“Elongating” Your Body Is the Most Important Exercise You Probably Aren’t Doing
Here's what the hell that even means, as well as a few options for incorporating it into your routine
I’ve recently made a ritual of mat Pilates classes on Monday nights. They’re offered at the gym where I lift weights a few times a week, and were already factored into my membership. Deciding I ought to maximize my sort-of-steep monthly rate, I rolled in last month for my first foray into a world of pumps, magic circles and plank rocks.
Mat Pilates, as the name suggests, eschews the famous and somewhat complex reformer equipment for a variety of exercises performed on a mat, some while lying supine or prone, others while standing up. The pace and style of the class varies from instructor to instructor — we had a substitute one day who must’ve had a bad day, and took it out on us with six progressively-more-challenging plank poses. The necessary “tools” change too, based on what muscle groups are being targeted. One day, for instance, we used shower towels as a makeshift head “parachute” while doing sit-ups: you hold the top two corners of the towel against the back of your head, which ensures the sit-up motion will be completed with the core alone, protecting the neck.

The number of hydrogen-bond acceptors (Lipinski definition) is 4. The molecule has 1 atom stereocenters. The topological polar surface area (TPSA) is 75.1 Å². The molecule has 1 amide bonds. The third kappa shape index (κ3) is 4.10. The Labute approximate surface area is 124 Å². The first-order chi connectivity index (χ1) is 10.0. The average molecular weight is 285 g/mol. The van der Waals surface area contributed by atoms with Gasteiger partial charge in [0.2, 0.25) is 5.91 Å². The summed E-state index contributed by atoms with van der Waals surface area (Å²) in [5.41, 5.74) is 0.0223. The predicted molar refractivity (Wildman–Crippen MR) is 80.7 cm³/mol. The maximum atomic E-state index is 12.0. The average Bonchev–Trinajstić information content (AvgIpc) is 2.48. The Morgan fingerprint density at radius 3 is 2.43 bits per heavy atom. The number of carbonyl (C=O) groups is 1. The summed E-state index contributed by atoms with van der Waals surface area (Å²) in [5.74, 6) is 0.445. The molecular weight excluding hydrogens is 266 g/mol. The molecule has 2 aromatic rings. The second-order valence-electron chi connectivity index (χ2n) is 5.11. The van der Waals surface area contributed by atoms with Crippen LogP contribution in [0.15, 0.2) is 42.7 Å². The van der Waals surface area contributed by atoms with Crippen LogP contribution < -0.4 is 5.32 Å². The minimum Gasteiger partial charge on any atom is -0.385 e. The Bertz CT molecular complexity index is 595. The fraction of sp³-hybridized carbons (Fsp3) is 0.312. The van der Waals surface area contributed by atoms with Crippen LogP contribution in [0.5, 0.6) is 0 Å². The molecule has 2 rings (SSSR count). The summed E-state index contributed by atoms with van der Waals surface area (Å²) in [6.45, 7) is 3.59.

Much of Pilates is concerned with minute, seemingly innocuous corrections. The commands to achieve them sometimes make little sense (“Divert more air into the area around your lower back”; “Try to soften your sternum”), but in a class setting, you’ll be damned if you don’t at least try. I’ve found, when in doubt, it pays to keep your neck aligned with your spinal cord, stick your butt out a little farther and keep breathing — inhale through the nose, hold it for a beat, exhale out the mouth. The process demands concentration, and by extension, a rare brand of mindfulness. If you’ve heard the buzzphrase “mind-body workout,” this is the sort of routine it’s referring to.
The second time I visited a class, my instructor (who walks around the room and helps everyone nail down the correct posture for each move) poked at my shoulders. He encouraged me to contract them back, and, as if realizing something, asked me if I hunched over a computer all day. Pretty educated guess: I’m a twenty-something who lives in Brooklyn. But I was also the only class member he said it to — ouch. I do, indeed, hunch over a computer for at least eight hours a day, and according to the screen time report on my iPhone, I hunch over my phone for two hours a day, too.
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This modern phenomenon is well-documented, and has a name. It’s called tech neck. Americans have added an hour of non-voice activity on mobile devices since 2013; we’re literally getting better at staring at screens, and the strain that puts on the neck is monumental. This diagram does a better job depicting it, but suffice to say, for every 15 degrees of forward tilt inflicted on the neck, the more weight it has to support. According to Dr. K. Daniel Riew, an orthopedic surgeon operating out of New York: “At just 45 degrees, your neck muscles are lifting the equivalent of a 50-pound bag of potatoes.”